There are trillions of microbes in the gut – and a lot of them are actually good for you. They help ensure your digestive tract works as it should. But there are a lot of bad ones as well. When there’s an imbalance between good and bad bacteria in the gut, you’ll be more susceptible to digestive issues.1

Beneficial Bacterial Strains

Probiotic Yogurt | Probiotic America

When looking for probiotic yogurt to support your digestive tract, you’ll want to make sure whatever brand you choose contains beneficial bacteria cultures. There are several different strains associated with digestive health.

Look closely at the labeling of the products you’re considering, to see if they contain one or more of the following:

Bifidobacterium animalis lactis (B. animalis lactis)

This bacteria strain has been associated with a wide variety of health benefits. For example, research indicates that it can help strengthen the immune system.2 It may also help reduce the risk of respiratory issues in some instances.3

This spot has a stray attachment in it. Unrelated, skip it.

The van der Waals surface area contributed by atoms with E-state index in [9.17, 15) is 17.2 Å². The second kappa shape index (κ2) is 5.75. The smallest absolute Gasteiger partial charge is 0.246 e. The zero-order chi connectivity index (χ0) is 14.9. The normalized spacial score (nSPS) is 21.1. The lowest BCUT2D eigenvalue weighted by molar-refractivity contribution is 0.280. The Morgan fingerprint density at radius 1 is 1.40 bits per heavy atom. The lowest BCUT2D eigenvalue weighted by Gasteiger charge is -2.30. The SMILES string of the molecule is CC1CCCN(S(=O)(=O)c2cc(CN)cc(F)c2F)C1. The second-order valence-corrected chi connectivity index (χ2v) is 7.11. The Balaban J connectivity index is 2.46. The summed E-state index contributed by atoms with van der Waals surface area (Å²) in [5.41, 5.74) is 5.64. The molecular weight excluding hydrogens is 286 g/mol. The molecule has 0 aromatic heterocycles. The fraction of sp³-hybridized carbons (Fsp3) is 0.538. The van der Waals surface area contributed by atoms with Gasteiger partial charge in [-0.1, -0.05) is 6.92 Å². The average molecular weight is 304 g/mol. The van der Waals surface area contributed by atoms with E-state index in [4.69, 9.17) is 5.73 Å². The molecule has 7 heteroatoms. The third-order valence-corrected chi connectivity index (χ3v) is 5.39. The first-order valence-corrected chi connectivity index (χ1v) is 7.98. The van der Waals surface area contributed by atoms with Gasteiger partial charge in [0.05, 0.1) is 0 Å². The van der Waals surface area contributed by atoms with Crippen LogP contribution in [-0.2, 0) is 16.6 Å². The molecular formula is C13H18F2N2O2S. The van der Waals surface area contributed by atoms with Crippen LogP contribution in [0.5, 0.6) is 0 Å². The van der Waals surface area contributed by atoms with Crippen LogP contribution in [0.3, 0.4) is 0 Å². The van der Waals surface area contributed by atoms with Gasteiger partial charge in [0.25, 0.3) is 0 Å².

Bifidobacterium lactis (B. lactis)

B. lactis has been shown to help ease digestive issues, such as constipation.4

Lactobacillus casei (L. casei)

Studies show that L. casei may help prevent diarrhea.5 There is also evidence that the strain can help reduce the severity of symptoms in certain serious digestive conditions.6

Lactobacillus casei Shirota (L. casei Shirota)

This form of the L. casei strain has also been shown to reduce constipation.7 It may also play a role in strengthening the immune system in people who suffer from allergies.8

What to Avoid